When is Shavuot 2023? Date of Jewish holiday, what is it, how is it observed, why is it called Feast of Weeks

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Known as the ‘Feast of Weeks’, Shavuot marks the revelation of the Torah to Moses

Shavuot, a Jewish holiday, is also known as Shavuos or, in English, the Feast of Weeks and marks the revelation of the Torah to Moses and the Israelites at Mount Sinai more than 3,300 years ago. The holiday is also one of three pilgrimage festivals in Judaism.

Meaning 'weeks', Shavuot also commemorates the wheat harvesting in the land of Israel as well as the conclusion of the Counting of the Omer, a verbal ritual associated with Passover. So when is Shavuot in 2023, and how is the festival observed? Here’s what you need to know.

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When is Shavuot 2023? 

In 2023, Shavuot will fall on the evening of 25 May until nightfall on 27 May. It is a movable feast as the date varies with the Hebrew lunar calendar. Shavuot commences on the sixth day of the Hebrew month of Sivan, which falls between 15 May and 14 June in the Gregorian calendar.

However, the Torah does not specify the actual day of Shavuot, which leaves two interpretations of when it should fall; the day the Torah was given on Mount Sinai, and the day it occurs in relation to the Counting of the Omer - a time of spiritual preparation and anticipation for the giving of the Torah.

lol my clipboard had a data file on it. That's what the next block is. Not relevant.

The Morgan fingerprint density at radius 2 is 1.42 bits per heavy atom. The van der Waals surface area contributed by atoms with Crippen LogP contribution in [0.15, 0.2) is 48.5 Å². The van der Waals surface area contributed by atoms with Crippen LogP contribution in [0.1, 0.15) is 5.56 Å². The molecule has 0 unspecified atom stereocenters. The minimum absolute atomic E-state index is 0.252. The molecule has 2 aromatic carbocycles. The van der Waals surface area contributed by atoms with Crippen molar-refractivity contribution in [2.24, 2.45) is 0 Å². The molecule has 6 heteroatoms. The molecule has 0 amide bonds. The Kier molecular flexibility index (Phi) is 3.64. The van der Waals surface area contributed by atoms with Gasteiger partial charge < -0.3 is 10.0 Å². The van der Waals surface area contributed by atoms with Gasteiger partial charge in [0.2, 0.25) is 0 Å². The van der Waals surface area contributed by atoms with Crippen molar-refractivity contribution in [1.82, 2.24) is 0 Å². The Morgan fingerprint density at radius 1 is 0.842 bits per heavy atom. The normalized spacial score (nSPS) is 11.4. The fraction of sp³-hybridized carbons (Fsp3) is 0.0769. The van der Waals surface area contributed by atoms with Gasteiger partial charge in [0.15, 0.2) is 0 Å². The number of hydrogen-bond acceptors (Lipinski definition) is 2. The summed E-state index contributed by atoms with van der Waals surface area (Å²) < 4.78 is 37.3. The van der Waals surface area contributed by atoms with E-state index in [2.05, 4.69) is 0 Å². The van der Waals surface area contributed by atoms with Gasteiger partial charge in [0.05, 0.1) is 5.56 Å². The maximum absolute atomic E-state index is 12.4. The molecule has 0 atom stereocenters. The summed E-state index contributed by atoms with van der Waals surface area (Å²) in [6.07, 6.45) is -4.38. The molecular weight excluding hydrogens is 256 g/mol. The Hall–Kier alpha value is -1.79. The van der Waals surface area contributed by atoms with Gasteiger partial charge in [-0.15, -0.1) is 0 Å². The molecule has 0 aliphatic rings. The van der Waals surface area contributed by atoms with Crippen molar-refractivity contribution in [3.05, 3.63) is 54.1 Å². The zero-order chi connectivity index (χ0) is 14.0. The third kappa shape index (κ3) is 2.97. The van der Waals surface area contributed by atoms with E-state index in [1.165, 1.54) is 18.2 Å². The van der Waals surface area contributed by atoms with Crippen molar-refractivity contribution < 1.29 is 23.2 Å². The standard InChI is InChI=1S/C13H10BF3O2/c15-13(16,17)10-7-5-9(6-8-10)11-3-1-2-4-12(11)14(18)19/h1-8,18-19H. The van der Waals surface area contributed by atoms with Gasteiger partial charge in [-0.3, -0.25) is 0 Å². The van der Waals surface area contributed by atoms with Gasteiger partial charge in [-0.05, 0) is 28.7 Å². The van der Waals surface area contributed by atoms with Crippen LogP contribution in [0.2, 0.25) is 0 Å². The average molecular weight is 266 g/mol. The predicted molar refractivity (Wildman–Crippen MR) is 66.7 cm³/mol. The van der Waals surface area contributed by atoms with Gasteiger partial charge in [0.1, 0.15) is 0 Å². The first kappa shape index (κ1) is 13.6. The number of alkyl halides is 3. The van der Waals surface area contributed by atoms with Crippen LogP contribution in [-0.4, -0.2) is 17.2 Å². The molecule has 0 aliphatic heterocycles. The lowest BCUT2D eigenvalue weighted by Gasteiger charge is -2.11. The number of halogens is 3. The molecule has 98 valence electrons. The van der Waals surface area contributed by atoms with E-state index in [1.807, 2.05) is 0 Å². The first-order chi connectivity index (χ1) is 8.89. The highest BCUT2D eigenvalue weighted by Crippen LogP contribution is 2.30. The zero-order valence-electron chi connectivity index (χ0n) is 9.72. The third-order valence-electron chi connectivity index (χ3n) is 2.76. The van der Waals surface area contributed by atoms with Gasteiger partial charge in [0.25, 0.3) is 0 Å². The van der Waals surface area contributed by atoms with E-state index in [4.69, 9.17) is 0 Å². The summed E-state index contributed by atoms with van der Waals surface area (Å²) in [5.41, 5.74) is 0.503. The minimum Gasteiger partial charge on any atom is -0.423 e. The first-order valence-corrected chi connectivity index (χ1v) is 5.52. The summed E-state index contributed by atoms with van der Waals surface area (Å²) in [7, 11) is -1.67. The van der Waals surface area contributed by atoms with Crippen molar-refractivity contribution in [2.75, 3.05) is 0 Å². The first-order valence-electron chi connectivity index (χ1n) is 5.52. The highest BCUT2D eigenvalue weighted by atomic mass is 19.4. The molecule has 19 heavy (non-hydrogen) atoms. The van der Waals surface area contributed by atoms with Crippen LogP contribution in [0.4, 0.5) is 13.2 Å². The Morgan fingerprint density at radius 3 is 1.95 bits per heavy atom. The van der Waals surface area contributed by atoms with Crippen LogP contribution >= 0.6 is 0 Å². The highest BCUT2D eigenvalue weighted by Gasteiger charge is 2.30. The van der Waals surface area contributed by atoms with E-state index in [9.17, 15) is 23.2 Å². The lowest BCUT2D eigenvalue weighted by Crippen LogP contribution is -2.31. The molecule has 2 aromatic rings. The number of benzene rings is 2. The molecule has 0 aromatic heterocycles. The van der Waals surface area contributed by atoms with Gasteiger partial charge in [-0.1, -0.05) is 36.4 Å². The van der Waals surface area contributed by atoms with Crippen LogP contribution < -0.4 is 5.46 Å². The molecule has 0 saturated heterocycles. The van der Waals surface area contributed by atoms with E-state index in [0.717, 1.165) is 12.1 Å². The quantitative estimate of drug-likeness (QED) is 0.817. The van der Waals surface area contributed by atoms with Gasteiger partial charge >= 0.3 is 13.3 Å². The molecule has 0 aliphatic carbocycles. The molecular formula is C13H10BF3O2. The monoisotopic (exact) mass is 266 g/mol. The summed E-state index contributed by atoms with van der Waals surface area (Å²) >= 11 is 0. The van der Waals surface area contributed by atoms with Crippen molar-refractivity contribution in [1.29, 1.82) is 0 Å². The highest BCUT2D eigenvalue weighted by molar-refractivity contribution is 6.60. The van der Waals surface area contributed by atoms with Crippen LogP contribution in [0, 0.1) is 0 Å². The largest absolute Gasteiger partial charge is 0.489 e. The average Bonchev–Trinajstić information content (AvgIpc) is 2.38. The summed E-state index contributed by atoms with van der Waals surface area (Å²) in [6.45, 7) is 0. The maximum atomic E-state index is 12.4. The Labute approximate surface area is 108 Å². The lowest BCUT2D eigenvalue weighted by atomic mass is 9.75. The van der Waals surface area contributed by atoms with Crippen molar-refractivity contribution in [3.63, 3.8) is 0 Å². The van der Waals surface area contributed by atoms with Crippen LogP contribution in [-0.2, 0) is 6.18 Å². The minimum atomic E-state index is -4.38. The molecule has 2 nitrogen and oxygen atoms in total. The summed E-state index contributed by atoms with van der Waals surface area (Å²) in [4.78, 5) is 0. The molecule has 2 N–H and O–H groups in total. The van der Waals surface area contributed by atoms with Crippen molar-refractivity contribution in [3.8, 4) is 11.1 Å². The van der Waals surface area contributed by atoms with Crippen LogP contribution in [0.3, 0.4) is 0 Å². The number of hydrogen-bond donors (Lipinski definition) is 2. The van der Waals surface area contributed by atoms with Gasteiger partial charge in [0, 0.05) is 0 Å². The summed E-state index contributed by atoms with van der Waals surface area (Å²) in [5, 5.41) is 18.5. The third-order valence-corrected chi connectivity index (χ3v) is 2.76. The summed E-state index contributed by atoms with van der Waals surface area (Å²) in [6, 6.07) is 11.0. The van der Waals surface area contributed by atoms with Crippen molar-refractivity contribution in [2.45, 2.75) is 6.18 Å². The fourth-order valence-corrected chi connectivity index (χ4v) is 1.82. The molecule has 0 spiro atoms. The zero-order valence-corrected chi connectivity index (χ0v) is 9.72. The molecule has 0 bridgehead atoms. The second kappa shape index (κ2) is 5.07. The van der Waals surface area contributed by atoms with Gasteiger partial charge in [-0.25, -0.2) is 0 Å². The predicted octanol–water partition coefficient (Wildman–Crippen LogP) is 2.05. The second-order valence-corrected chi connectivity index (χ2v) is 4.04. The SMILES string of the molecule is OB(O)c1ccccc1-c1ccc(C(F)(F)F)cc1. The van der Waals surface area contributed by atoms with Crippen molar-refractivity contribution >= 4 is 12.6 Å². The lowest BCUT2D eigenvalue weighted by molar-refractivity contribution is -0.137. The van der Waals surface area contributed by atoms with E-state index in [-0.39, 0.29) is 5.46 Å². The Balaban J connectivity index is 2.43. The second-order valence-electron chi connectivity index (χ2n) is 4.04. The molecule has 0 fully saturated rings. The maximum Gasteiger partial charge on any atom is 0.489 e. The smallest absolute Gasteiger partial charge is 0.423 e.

In the former theory, most of the Talmudic Sages suggest the Torah was given on the 6 Sivan. They say the Israelites arrived at the wilderness of Sinai on the new moon, and the Ten Commandments were given that following Sabbath.

However, in the latter theory, the Torah states the Omer offering is the first day of the barley harvest, which began on the second day of Passover, and continues for 49 days, ending on the day before Shavuot.

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Former Israeli Prime Minister Benjamin Netanyahu holds a basket of fruit he received from local children in memory of the Biblical commandment for farmers to bring the “first fruits” (bikurim in Hebrew) to the Temple ahead of the holiday of ShavuotFormer Israeli Prime Minister Benjamin Netanyahu holds a basket of fruit he received from local children in memory of the Biblical commandment for farmers to bring the “first fruits” (bikurim in Hebrew) to the Temple ahead of the holiday of Shavuot
Former Israeli Prime Minister Benjamin Netanyahu holds a basket of fruit he received from local children in memory of the Biblical commandment for farmers to bring the “first fruits” (bikurim in Hebrew) to the Temple ahead of the holiday of Shavuot | GALI TIBBON/AFP via Getty Images

What is the history behind Shavuot? 

The main significance of this festival is that it is the day on which the Torah was revealed by God to the Israelites at Mount Sinai. This belief stems from Orthodox Judaism, which believes the revelation occurred on this date in 1314 BCE.